12. The method of claim 10 wherein the composite stiffeners are generally uncured prior to the cocuring step.
13. The method of claim 10 wherein the composite stiffeners are at least partially cured prior to the cocuring step.
14. The method of claim 10, further comprising installing mechanically fasteners between the composite skin to the composite stiffeners.
15. The method of claim 10 wherein forming a composite skin includes applying the fiber tows to a rotating mandrel to form a single-piece barrel section of the aircraft fuselage.
16. The method of claim 15 wherein applying the fiber tows to a rotating mandrel includes collimating the fiber tows.
17. The method of claim 15 wherein applying the fiber tows to a rotating mandrel includes compacting the fiber tows against the mandrel.
18. The method of claim 15 wherein applying the fiber tows to a rotating mandrel includes applying prepreg fiber tows to the rotating mandrel.
19. A method for manufacturing a barrel section of an aircraft fuselage, the method comprising:
positioning a plurality of uncured composite longitudinal stiffeners on a mandrel assembly;
holding the plurality of stiffeners in position on the mandrel assembly by wrapping uncured composite fabric sheets over the stiffeners;
wrapping composite material 360 degrees around the mandrel assembly and over the uncured composite fabric sheets;
positioning one or more pressure pads around the outside of the composite material;
applying pressure to the one or more pressure pads to compress the composite material against the mandrel assembly; and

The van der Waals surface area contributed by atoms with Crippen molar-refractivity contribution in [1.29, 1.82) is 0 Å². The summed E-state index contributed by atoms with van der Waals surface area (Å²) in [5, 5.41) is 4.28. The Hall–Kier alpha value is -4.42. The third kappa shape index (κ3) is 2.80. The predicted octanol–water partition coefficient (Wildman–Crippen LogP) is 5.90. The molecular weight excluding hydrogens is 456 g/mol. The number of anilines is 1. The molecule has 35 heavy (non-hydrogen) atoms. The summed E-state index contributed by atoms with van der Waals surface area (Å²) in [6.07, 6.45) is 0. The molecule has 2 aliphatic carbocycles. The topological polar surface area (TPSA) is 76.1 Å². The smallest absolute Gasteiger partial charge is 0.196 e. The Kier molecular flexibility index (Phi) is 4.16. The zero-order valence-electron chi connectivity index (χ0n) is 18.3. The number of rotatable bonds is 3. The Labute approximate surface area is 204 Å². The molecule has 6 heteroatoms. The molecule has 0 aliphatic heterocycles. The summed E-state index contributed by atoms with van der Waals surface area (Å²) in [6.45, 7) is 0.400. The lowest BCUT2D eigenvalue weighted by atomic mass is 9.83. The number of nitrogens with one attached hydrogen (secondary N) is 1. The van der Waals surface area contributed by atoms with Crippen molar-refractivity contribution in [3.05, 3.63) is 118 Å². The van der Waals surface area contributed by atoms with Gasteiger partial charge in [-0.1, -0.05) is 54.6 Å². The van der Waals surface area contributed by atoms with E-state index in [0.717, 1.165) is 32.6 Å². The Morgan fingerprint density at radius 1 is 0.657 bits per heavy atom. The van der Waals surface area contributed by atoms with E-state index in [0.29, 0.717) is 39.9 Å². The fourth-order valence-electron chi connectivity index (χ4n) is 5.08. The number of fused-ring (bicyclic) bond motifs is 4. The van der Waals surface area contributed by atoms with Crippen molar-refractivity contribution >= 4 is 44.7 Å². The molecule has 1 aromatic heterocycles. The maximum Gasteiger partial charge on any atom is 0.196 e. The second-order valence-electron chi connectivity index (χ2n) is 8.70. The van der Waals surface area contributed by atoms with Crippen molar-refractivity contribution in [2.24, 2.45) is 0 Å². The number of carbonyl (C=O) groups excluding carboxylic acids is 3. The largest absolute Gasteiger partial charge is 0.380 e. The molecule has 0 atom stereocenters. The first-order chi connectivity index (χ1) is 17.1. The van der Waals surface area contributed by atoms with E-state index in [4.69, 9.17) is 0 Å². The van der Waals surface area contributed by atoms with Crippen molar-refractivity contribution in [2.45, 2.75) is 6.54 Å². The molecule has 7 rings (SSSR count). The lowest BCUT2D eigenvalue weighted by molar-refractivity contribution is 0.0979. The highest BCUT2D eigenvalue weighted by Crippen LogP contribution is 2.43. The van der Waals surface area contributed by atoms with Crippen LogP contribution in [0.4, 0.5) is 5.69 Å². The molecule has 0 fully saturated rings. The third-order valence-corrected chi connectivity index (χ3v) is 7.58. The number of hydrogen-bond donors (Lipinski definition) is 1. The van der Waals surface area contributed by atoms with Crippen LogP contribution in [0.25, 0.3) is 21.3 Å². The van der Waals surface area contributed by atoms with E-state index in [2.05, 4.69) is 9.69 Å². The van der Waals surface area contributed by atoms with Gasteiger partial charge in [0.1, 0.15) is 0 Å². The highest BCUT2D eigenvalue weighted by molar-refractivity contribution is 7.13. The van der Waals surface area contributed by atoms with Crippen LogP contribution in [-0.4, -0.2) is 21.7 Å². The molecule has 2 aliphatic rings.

cocuring the stiffeners, the uncured composite fabric sheets, and the composite material to bond the stiffeners to an interior surface of the composite fabric sheets.
20. The method of claim 19 wherein wrapping composite material 360 degrees around the mandrel assembly includes forming a composite laminate extending 360 degrees around the mandrel assembly, and wherein the pressure pads are positioned around the laminate in a clam-shell configuration.
21. The method of claim 19 wherein wrapping composite material 360 degrees around the mandrel assembly includes forming a composite laminate extending 360 degrees around the mandrel assembly, and wherein the pressure pads include conformable caul sheets configured to apply even pressure to the laminate during the cocuring to produce a relatively smooth exterior surface.
22. The method of claim 19 wherein wrapping composite material 360 degrees around the mandrel assembly includes forming a composite laminate extending 360 degrees around the mandrel assembly, and wherein the method further comprises installing a vacuum bag over the pressure pads and around the outside of the laminate.
23. The method of claim 19, further comprising rotating the mandrel assembly, wherein wrapping composite material 360 degrees around the mandrel assembly includes applying a plurality of fiber tows over the composite fabric sheets on the rotating mandrel assembly.